4. It is common on the Reservation/Reserve/Nations/Village/and other places to select “any person who know signs” to interpret. These persons (Indigenous or Non-Indigenous) should not be considered “an interpreter” because they are not qualified to translate the message. Failure to provide qualified interpreters can have grave/disastrous consequences (such as wrong placement like jail, educational placement) for Indigenous Deaf people. Tribal offices need to be educated about these problematic issues.

  5. Interpreters who interpret sacred ceremonies, need to be aware that American Sign Language or Language of Signed Mexican books do not cover such tribal words that may be spoken. The Indigenous and non-Indigenous interpreters who are well versed in tribal signs would be the best fit to interpret at these tribal events, meetings, and other type of tribal activities.

  6. It is best to acquire tribal signs when interpreting for an Indigenous Deaf person. It is recommended that interpreters specializing in Indigenous Deaf interpreting to attend workshops that provide this knowledge and the continuation of professional development in this area. 

  7. Be aware that even though index-finger-pointing is considered rude and culturally unacceptable in most Indigenous communities, it is allowed to be used with Indigenous Deaf persons by interpreters, and some bi-culturally educated Indigenous people, since ASL and LSM use index-finger-pointing for pronouns and directional purposes etc., while Indigenous/tribal sign languages do not use index-finger-pointing.  

  8. Instead of index-finger-pointing, as it is generally considered rude among most Indigenous communities, it is more appropriate to refer to the speaker/presenter/signer with full-hand acknowledgement. It is common for Indigenous interpreters to do lip-pointing because it may be part of their culture.

  1. It is the interpreter’s responsibility to ask about what topic will need interpretation, and what should not or cannot be interpreted.

  2. Be aware that some sacred prayers by tribal spiritual leaders may not be interpreted. At times Interpreters/individuals may need consent to be present where such sacredness is happening. For example, some dancers are to stay silent and are not to be touched. Know your boundaries, and theirs, within the culture.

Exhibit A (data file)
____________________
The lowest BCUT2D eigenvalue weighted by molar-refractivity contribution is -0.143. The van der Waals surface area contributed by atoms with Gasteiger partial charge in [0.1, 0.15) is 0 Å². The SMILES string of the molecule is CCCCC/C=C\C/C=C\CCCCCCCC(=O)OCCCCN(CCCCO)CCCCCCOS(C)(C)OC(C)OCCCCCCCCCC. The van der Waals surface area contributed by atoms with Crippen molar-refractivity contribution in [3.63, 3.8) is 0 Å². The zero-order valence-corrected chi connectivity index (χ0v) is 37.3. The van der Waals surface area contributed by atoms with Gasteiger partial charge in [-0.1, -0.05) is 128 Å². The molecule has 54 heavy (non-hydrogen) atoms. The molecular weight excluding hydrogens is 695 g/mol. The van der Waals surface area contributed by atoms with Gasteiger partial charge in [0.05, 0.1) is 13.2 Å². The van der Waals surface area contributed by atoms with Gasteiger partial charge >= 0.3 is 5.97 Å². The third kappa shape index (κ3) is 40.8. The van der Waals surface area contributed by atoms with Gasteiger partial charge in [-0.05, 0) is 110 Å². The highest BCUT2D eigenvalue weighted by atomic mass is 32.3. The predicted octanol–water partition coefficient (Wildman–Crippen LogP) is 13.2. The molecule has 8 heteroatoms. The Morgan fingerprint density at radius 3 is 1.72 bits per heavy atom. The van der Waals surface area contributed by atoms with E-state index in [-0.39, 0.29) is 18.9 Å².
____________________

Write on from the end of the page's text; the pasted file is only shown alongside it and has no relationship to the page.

3. Interpreters may not bring counterparts such as people/family to become audiences within such events to take photos without permission of a spiritual leader. Within certain tribes photography is strongly forbidden, as their ceremonies are not made open to the public.

  4. Be aware that there is a difference between a paid service and a gift (usually during community events). Not all interpreting assignment are paying jobs. Do not expect monetary payment for your service unless agreed to beforehand. Conferences, college/university jobs, and some meetings will provide payment.

  5. Social media—interpreters are required to refrain from posting anything on Facebook, and any social media format that reveals picture of people, or names from your assignment. This is a viewpoint of self-promotion, it does not address inadvertent (and careless) revealing of client information. Any social media posting, check with appropriate Indigenous people to verify authenticity before you post. 

  6. Criminal conviction—Human Resources at tribal office and specific assigned Indigenous Deaf Elders will be in charge of background checking on interpreter’s criminal conviction record, if situation raises. It is important that we protect Indigenous people from any harm.

  1. If you are non-native or from another tribe, it is extremely important to recognize and respect others’ Indigenous beliefs as distinct from your own. If you feel that you cannot separate your religious beliefs in an Indigenous setting, do not accept the assignment. It is best not to take the assignment if you feel you cannot put aside those personal religious beliefs that counter those of the culture you would interpret within.


  1. Sign Language interpreters are responsible to ask the tribal/council people or the Indigenous Deaf people about what to wear at certain events. Generally, typical business attire is worn for conference-type scenarios, and casual clothing for outdoor or tribal events. You do not want to look inappropriately dressed at certain events.   

  2. Interpreter’s garments, if ceremony or gathering participants have colorful regalia/traditional clothes then the interpreter need not come in black clothing as to dampen the spirit of the ceremony, but instead can use a light or lighter color, so long as it is muted and does not detract, overpower, or distract from the ceremonial regalia/traditional clothes.

  3.  During sweat lodge activity, check with each tribe’s traditional spiritual leader(s) on appropriate clothing and conduct within the lodge.

  4. When providing interpretation at outdoor events, be mindful of weather, heat, and duration of the cultural event—the community may not have a strict timeline to start and end. 

  1. Indigenous Deaf people and interpreters are partners in communication at all tribal events. Indigenous Deaf people will choose certain interpreter(s) they are comfortable with and whom they deem qualified, regardless of their certification levels.

  2. In colleges/universities, Indigenous Deaf people have the right to choose their designated interpreters because of their knowledge in tribal culture, language, and traditional ways. This practice aligns with standard human resources practices on Tribal lands where they seek to hire Indigenous interpreters.